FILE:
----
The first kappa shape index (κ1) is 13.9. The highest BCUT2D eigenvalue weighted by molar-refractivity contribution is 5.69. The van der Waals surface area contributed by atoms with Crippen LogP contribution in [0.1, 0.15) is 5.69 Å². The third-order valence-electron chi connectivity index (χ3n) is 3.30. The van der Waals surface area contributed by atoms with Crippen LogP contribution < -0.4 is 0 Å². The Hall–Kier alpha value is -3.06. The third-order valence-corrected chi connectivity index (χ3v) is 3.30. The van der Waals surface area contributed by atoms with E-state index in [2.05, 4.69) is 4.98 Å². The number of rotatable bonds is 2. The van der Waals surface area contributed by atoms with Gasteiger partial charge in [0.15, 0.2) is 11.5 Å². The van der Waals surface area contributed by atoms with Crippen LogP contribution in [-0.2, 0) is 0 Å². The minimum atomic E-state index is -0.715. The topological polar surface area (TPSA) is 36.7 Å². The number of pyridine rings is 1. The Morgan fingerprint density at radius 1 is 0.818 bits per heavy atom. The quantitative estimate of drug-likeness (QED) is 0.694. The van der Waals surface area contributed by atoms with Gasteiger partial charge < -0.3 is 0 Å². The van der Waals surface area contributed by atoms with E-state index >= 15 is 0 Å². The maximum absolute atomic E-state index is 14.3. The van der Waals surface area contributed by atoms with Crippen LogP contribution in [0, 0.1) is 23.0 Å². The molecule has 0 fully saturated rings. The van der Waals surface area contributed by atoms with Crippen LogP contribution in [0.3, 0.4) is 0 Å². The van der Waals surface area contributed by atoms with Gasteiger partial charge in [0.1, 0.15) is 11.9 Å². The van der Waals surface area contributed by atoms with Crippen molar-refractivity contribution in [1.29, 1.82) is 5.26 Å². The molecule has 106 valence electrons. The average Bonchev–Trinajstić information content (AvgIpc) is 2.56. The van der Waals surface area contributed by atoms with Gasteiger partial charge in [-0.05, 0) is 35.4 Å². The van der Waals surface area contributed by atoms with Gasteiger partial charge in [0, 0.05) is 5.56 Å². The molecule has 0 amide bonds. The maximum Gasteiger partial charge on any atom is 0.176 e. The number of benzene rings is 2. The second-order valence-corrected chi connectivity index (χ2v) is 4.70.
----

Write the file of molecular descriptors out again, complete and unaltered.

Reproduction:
The first kappa shape index (κ1) is 13.9. The highest BCUT2D eigenvalue weighted by molar-refractivity contribution is 5.69. The van der Waals surface area contributed by atoms with Crippen LogP contribution in [0.1, 0.15) is 5.69 Å². The third-order valence-electron chi connectivity index (χ3n) is 3.30. The van der Waals surface area contributed by atoms with Crippen LogP contribution < -0.4 is 0 Å². The Hall–Kier alpha value is -3.06. The third-order valence-corrected chi connectivity index (χ3v) is 3.30. The van der Waals surface area contributed by atoms with E-state index in [2.05, 4.69) is 4.98 Å². The number of rotatable bonds is 2. The van der Waals surface area contributed by atoms with Gasteiger partial charge in [0.15, 0.2) is 11.5 Å². The van der Waals surface area contributed by atoms with Crippen LogP contribution in [-0.2, 0) is 0 Å². The minimum atomic E-state index is -0.715. The topological polar surface area (TPSA) is 36.7 Å². The number of pyridine rings is 1. The Morgan fingerprint density at radius 1 is 0.818 bits per heavy atom. The quantitative estimate of drug-likeness (QED) is 0.694. The van der Waals surface area contributed by atoms with Gasteiger partial charge < -0.3 is 0 Å². The van der Waals surface area contributed by atoms with E-state index >= 15 is 0 Å². The maximum absolute atomic E-state index is 14.3. The van der Waals surface area contributed by atoms with Crippen LogP contribution in [0, 0.1) is 23.0 Å². The molecule has 0 fully saturated rings. The van der Waals surface area contributed by atoms with Crippen LogP contribution in [0.3, 0.4) is 0 Å². The van der Waals surface area contributed by atoms with Gasteiger partial charge in [0.1, 0.15) is 11.9 Å². The van der Waals surface area contributed by atoms with Crippen molar-refractivity contribution in [1.29, 1.82) is 5.26 Å². The molecule has 106 valence electrons. The average Bonchev–Trinajstić information content (AvgIpc) is 2.56. The van der Waals surface area contributed by atoms with Gasteiger partial charge in [-0.05, 0) is 35.4 Å². The van der Waals surface area contributed by atoms with Gasteiger partial charge in [0, 0.05) is 5.56 Å². The molecule has 0 amide bonds. The maximum Gasteiger partial charge on any atom is 0.176 e. The number of benzene rings is 2. The second-order valence-corrected chi connectivity index (χ2v) is 4.70.